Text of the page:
This is the story of how Dangermouse met Shania Twain in Mornington Crescent. He said “don’t move! There’s a banana here somewhere and I’ll find it if it kills me.” She said “I’ve always wanted to learn how to whistle. They lived happily ever after.

This is the story of how Mickey Mouse met Eva Green on Jupiter. He said “Gold is my favourite thing, precioussss.” She said “Pandas are not lobsters.” So they had no choice but to eat hot dogs until they felt sick.

This is the story of how Mark Twain met Elizabeth Bennett in Churchill’s bunker. He said “do you like vanilla ice cream?” She said “I am going to call the police!” And then they jumped off a cliff.

This is the story of how Winston Churchill met Mary Poppins at the £2 book store. He said “can I buy a box of arsenic?” She said “I like old movies.” And they all won NaNoWriMo.

This is the story of how Gollum met Margaret Thatcher on the London Eye. He said “that’s the way the cookie crumbles, my dear.” She said “sometimes I think I can hear trees talk.” Aliens blew up the building they were in.

This is the story of how The German met Alice (from Wonderland) at The Jam Factory. He said “I’ve got a brand new combine harvester.” She said “I prefer golf clubs.” And then Frank ate bacon.

This is the story of how Ash Ketchum met Isabella Valentine on Betelguise 4. He said “your shoes look fantastic.” She said “ok, I’ll go for drinks with you.” Then they did vodka shots and ate cake.

This is the story of how Jonas met Doris at the Eiffel Tower. He said “I love jam”. She said “I think they’re writing novels.” And they ate fish and chips in a yellow submarine,

Wheelchair Etiquette

Every so often I see articles doing the rounds online about dos and don’ts for dealing with us wheelchair users.  I don’t agree with a lot of things those include.  I was thinking about writing my own version but basically it comes down to

Be aware of the persons preferrence – a lot of these articles say you should get down on wheelchair height if at all possible when talking to a wheelie.  I prefer that people remain standing – or sitting whatever they were doing.  I’m not a fan of the crouched down beside me making a special effort thing.  I’m not just saying that because of the seat riser in my powerchair I’ve always thought that.

And don’t touch my damn chair.

Don’t lean on it.

Don’t move it when I’m not in it unless I ask you too

Don’t sit in it when I’m not in it.

Don’t grab my handles and take over pushing

Don’t grab my handles and stop me because you want to talk to me (which is what someone did tonight and is why I’m finally writing this post)

Realise that there are always exceptions to these rules but I’m not always going to tell you in advance what they are.  I don’t always know what they are! One such example is in this entry and still makes me giggle to remember four years later.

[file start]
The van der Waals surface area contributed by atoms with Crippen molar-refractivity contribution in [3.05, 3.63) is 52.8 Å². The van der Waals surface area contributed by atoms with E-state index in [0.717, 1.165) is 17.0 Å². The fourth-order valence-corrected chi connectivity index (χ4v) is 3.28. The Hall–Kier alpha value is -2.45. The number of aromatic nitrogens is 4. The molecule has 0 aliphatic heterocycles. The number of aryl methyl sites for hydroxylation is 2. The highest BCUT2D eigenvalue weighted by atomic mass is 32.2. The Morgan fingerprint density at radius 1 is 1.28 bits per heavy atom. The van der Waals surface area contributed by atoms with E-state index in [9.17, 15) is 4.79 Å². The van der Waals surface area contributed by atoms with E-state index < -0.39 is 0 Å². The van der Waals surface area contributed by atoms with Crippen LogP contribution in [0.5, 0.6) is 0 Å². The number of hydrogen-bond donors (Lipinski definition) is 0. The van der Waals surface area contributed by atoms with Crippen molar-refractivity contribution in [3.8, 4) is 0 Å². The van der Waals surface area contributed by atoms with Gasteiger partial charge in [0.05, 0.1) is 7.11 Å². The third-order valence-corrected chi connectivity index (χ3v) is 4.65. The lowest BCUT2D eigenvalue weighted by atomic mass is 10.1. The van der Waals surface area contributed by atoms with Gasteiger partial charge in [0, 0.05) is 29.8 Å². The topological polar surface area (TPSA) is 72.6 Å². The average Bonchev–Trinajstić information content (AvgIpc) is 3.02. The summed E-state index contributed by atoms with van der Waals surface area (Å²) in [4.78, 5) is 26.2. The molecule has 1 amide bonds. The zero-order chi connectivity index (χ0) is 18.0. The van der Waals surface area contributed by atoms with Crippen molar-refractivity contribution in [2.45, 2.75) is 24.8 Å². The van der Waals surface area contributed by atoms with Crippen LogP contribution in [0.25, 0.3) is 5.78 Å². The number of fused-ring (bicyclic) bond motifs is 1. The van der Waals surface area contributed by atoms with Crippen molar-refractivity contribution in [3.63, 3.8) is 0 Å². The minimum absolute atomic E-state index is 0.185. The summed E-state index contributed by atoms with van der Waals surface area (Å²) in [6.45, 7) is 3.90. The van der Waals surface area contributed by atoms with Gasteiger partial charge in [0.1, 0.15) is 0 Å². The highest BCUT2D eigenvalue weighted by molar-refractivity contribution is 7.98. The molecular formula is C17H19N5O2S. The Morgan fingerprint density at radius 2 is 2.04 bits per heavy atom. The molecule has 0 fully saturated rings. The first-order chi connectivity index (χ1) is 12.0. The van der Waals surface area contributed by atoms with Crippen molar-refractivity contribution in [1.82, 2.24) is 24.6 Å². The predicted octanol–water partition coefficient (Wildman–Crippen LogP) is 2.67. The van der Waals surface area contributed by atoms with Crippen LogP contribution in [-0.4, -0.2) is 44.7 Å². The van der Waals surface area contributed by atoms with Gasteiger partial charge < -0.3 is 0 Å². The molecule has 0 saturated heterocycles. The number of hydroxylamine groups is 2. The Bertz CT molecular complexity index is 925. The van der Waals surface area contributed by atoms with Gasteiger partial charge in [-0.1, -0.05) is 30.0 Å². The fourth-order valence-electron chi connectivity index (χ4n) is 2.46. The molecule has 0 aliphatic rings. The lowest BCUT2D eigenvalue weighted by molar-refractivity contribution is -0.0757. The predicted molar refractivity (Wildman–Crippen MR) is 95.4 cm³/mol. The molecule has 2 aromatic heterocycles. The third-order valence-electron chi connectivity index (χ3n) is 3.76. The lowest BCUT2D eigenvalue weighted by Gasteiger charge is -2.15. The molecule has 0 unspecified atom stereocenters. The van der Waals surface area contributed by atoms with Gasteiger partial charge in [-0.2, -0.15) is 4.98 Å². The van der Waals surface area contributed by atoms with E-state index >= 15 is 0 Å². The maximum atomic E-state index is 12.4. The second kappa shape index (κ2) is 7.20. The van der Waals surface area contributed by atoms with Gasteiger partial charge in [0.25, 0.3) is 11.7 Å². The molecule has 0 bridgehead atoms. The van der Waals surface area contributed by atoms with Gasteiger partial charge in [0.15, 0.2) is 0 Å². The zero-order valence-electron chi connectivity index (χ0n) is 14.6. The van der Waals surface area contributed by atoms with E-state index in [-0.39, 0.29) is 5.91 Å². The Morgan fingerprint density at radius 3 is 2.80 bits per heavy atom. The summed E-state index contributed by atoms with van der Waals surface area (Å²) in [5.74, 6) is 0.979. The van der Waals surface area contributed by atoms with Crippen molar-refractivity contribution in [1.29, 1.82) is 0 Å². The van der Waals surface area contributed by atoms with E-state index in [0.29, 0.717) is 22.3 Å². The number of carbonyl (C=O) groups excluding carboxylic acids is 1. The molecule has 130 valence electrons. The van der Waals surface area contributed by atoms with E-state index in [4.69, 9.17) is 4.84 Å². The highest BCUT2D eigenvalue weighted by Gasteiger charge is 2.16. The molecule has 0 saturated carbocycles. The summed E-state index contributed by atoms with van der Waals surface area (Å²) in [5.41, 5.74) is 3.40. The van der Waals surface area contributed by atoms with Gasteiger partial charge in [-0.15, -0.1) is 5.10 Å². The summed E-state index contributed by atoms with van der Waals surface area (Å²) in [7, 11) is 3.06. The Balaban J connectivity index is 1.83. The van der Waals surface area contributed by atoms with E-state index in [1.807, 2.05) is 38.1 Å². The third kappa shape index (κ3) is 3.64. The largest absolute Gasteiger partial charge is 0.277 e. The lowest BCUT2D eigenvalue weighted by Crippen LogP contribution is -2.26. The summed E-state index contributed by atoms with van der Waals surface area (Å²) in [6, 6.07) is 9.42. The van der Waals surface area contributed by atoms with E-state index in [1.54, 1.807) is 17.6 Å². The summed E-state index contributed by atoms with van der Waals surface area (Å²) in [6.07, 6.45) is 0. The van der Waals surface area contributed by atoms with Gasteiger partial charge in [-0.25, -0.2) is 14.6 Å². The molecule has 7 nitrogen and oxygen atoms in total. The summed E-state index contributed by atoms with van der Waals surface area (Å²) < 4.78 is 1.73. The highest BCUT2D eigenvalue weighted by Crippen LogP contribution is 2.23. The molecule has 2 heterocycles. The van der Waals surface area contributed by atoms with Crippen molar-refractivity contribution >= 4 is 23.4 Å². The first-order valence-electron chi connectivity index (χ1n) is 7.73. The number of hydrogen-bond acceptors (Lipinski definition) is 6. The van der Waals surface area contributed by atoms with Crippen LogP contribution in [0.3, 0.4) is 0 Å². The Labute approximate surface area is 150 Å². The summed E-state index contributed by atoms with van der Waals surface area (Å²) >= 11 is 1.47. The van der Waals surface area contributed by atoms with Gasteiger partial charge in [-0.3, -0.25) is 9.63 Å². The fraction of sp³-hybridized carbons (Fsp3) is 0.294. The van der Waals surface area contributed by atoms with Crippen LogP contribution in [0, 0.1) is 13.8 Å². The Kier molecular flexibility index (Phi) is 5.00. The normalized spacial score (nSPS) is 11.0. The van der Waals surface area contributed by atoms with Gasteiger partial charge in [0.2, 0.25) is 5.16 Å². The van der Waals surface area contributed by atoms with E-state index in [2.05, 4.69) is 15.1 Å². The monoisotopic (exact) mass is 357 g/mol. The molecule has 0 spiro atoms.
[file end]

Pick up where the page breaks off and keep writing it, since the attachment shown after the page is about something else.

I’m wondering if this is a topic I need to come back to at a later date and in more detail – what do people think?

The need to be grateful

I went shopping in a brand new craft shop last week.  It had one of those lifts where just the platform moves and you have to hold the button down the whole time.  It was also one where you have to open the door yourself. And on the ground floor it had a ramp up to it.  I got another customer to open the door for me so I could go in it and then backed my chair into the door so I could open it at the top

And when I came down I grabbed a member of staff and asked for help.  She offered to come down in it with me which I took her up on.  She asked what I’d found and if I do a lot of crafts.  Commented how stupid needing to open the door to the lift was. General small talk, kinda jokey and just nice.

When I made it to the check out the same staff member was there and joked “fancy seeing you here” I replied “yeah such a surprise” and she told her colleague that we’d bonded in the lift.  That staff member went off while I was paying and commenting that “she’ll hate me for doing this, they get put up in the staff room” her colleague jotted down that person’s name on one of their feedback slips which tells you how to go online and give feedback.

I didn’t know what to make of that. I’m pretty sure a big part of this is one of those “my issue” things but it still made me a bit unsure.

Because it is very nice to find help that’s needed in a shop quickly and easily.  And more so when the person is happy to do so and makes it obvious without being over the top.

But at the same time it was just help with the lift.  It wasn’t anything above and beyond really.  If you think about it in terms of the now defunct Disability Discrimination Act it’s a reasonable adjustment and no big deal (I have no idea really how the replacement Equality Act deals with these).

I believe in complaining – and I believe in acknowledging good service although I know this is something I could do with doing more.  By giving me the slip with the staff members name though I felt like it was being made out to be something unusual that they didn’t have to do and that I needed to be grateful for. As though that second worker, the one at the checkout wouldn’t have done what the first one did and was surprised by it.